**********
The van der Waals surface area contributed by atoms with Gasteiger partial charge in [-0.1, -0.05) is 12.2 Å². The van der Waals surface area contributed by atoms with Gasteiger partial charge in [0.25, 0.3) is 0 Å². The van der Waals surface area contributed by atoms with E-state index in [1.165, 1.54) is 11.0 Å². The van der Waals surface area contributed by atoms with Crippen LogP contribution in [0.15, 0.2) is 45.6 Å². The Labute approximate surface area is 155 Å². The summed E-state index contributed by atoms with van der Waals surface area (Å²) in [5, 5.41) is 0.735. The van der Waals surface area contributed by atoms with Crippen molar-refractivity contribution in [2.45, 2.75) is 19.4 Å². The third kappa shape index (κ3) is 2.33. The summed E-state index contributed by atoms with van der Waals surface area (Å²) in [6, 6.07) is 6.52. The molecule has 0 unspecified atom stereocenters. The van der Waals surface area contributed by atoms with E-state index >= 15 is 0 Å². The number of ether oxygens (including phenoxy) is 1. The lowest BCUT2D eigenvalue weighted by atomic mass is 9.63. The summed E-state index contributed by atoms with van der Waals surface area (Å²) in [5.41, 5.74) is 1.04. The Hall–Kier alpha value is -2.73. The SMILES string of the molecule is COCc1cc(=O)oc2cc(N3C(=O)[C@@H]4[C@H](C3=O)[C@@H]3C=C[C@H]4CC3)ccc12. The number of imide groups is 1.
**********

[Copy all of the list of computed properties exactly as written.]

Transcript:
The van der Waals surface area contributed by atoms with Gasteiger partial charge in [-0.1, -0.05) is 12.2 Å². The van der Waals surface area contributed by atoms with Gasteiger partial charge in [0.25, 0.3) is 0 Å². The van der Waals surface area contributed by atoms with E-state index in [1.165, 1.54) is 11.0 Å². The van der Waals surface area contributed by atoms with Crippen LogP contribution in [0.15, 0.2) is 45.6 Å². The Labute approximate surface area is 155 Å². The summed E-state index contributed by atoms with van der Waals surface area (Å²) in [5, 5.41) is 0.735. The van der Waals surface area contributed by atoms with Crippen molar-refractivity contribution in [2.45, 2.75) is 19.4 Å². The third kappa shape index (κ3) is 2.33. The summed E-state index contributed by atoms with van der Waals surface area (Å²) in [6, 6.07) is 6.52. The molecule has 0 unspecified atom stereocenters. The van der Waals surface area contributed by atoms with E-state index >= 15 is 0 Å². The number of ether oxygens (including phenoxy) is 1. The lowest BCUT2D eigenvalue weighted by atomic mass is 9.63. The summed E-state index contributed by atoms with van der Waals surface area (Å²) in [5.41, 5.74) is 1.04. The Hall–Kier alpha value is -2.73. The SMILES string of the molecule is COCc1cc(=O)oc2cc(N3C(=O)[C@@H]4[C@H](C3=O)[C@@H]3C=C[C@H]4CC3)ccc12. The number of imide groups is 1.